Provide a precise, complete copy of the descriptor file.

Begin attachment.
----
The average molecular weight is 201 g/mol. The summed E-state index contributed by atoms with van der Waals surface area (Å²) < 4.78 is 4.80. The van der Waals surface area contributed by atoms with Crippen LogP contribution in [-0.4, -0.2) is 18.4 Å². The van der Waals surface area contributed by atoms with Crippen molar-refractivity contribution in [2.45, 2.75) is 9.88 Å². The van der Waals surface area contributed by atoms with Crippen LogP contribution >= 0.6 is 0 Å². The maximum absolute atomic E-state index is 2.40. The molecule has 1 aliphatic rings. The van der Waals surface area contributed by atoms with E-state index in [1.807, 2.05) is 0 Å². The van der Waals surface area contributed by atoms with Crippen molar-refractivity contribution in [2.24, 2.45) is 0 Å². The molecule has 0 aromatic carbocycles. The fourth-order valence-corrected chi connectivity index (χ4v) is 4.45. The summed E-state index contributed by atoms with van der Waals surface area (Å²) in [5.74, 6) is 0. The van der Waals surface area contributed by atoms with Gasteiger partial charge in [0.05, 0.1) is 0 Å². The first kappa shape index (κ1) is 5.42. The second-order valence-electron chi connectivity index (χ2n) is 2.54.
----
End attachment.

The average molecular weight is 201 g/mol. The summed E-state index contributed by atoms with van der Waals surface area (Å²) < 4.78 is 4.80. The van der Waals surface area contributed by atoms with Crippen LogP contribution in [-0.4, -0.2) is 18.4 Å². The van der Waals surface area contributed by atoms with Crippen molar-refractivity contribution in [2.45, 2.75) is 9.88 Å². The van der Waals surface area contributed by atoms with Crippen LogP contribution >= 0.6 is 0 Å². The maximum absolute atomic E-state index is 2.40. The molecule has 1 aliphatic rings. The van der Waals surface area contributed by atoms with E-state index in [1.807, 2.05) is 0 Å². The van der Waals surface area contributed by atoms with Crippen molar-refractivity contribution in [2.24, 2.45) is 0 Å². The molecule has 0 aromatic carbocycles. The fourth-order valence-corrected chi connectivity index (χ4v) is 4.45. The summed E-state index contributed by atoms with van der Waals surface area (Å²) in [5.74, 6) is 0. The van der Waals surface area contributed by atoms with Gasteiger partial charge in [0.05, 0.1) is 0 Å². The first kappa shape index (κ1) is 5.42. The second-order valence-electron chi connectivity index (χ2n) is 2.54.